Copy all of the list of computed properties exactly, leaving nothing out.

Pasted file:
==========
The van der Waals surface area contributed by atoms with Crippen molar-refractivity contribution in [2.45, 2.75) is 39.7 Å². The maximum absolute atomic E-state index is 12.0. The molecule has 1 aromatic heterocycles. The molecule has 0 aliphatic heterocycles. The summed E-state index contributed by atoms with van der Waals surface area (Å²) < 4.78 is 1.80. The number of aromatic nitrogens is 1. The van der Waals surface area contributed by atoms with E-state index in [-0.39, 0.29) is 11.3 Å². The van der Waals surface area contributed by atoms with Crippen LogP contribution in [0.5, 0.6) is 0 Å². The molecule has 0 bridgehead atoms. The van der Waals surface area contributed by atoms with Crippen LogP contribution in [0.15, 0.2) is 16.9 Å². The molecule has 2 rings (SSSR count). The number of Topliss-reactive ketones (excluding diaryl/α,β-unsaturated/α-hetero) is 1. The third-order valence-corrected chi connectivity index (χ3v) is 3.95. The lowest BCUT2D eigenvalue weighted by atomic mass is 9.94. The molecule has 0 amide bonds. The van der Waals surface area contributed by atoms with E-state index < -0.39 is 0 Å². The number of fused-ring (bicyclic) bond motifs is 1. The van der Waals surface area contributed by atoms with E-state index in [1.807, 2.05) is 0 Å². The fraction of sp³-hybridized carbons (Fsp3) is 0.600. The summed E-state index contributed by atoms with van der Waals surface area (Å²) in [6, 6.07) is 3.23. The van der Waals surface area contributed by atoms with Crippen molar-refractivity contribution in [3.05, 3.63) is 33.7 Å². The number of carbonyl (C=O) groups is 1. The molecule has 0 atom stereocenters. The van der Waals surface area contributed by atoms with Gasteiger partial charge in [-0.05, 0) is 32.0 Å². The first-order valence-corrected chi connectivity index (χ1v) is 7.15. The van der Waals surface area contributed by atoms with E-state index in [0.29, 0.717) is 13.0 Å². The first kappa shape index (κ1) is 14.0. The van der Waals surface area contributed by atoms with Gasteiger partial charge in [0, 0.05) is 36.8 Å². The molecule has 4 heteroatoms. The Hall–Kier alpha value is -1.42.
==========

The van der Waals surface area contributed by atoms with Crippen molar-refractivity contribution in [2.45, 2.75) is 39.7 Å². The maximum absolute atomic E-state index is 12.0. The molecule has 1 aromatic heterocycles. The molecule has 0 aliphatic heterocycles. The summed E-state index contributed by atoms with van der Waals surface area (Å²) < 4.78 is 1.80. The number of aromatic nitrogens is 1. The van der Waals surface area contributed by atoms with E-state index in [-0.39, 0.29) is 11.3 Å². The van der Waals surface area contributed by atoms with Crippen LogP contribution in [0.5, 0.6) is 0 Å². The molecule has 0 bridgehead atoms. The van der Waals surface area contributed by atoms with Crippen LogP contribution in [0.15, 0.2) is 16.9 Å². The molecule has 2 rings (SSSR count). The number of Topliss-reactive ketones (excluding diaryl/α,β-unsaturated/α-hetero) is 1. The third-order valence-corrected chi connectivity index (χ3v) is 3.95. The lowest BCUT2D eigenvalue weighted by atomic mass is 9.94. The molecule has 0 amide bonds. The van der Waals surface area contributed by atoms with E-state index < -0.39 is 0 Å². The number of fused-ring (bicyclic) bond motifs is 1. The van der Waals surface area contributed by atoms with E-state index in [1.807, 2.05) is 0 Å². The fraction of sp³-hybridized carbons (Fsp3) is 0.600. The summed E-state index contributed by atoms with van der Waals surface area (Å²) in [6, 6.07) is 3.23. The van der Waals surface area contributed by atoms with Crippen molar-refractivity contribution in [3.05, 3.63) is 33.7 Å². The number of carbonyl (C=O) groups is 1. The molecule has 0 atom stereocenters. The van der Waals surface area contributed by atoms with Gasteiger partial charge in [-0.05, 0) is 32.0 Å². The first-order valence-corrected chi connectivity index (χ1v) is 7.15. The van der Waals surface area contributed by atoms with E-state index in [0.29, 0.717) is 13.0 Å². The first kappa shape index (κ1) is 14.0. The van der Waals surface area contributed by atoms with Gasteiger partial charge in [0, 0.05) is 36.8 Å². The molecule has 4 heteroatoms. The Hall–Kier alpha value is -1.42.